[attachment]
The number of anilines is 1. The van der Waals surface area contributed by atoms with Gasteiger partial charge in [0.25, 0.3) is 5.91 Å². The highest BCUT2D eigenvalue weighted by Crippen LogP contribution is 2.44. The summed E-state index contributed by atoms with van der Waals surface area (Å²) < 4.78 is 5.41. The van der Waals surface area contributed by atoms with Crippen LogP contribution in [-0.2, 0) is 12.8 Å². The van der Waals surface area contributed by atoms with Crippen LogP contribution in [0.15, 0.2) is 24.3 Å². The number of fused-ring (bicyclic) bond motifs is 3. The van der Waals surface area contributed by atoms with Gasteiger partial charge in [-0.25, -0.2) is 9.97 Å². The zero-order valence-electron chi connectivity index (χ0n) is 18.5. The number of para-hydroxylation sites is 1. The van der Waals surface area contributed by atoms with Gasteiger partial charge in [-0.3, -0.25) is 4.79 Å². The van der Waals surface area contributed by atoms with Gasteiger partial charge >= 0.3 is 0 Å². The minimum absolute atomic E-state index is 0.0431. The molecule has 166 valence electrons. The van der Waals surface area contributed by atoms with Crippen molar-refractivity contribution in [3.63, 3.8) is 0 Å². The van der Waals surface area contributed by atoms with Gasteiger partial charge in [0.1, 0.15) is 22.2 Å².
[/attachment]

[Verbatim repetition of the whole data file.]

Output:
The number of anilines is 1. The van der Waals surface area contributed by atoms with Gasteiger partial charge in [0.25, 0.3) is 5.91 Å². The highest BCUT2D eigenvalue weighted by Crippen LogP contribution is 2.44. The summed E-state index contributed by atoms with van der Waals surface area (Å²) < 4.78 is 5.41. The van der Waals surface area contributed by atoms with Crippen LogP contribution in [-0.2, 0) is 12.8 Å². The van der Waals surface area contributed by atoms with Crippen LogP contribution in [0.15, 0.2) is 24.3 Å². The number of fused-ring (bicyclic) bond motifs is 3. The van der Waals surface area contributed by atoms with Gasteiger partial charge in [-0.25, -0.2) is 9.97 Å². The zero-order valence-electron chi connectivity index (χ0n) is 18.5. The number of para-hydroxylation sites is 1. The van der Waals surface area contributed by atoms with Gasteiger partial charge in [-0.3, -0.25) is 4.79 Å². The van der Waals surface area contributed by atoms with Gasteiger partial charge >= 0.3 is 0 Å². The minimum absolute atomic E-state index is 0.0431. The molecule has 166 valence electrons. The van der Waals surface area contributed by atoms with Crippen molar-refractivity contribution in [3.63, 3.8) is 0 Å². The van der Waals surface area contributed by atoms with Gasteiger partial charge in [0.1, 0.15) is 22.2 Å².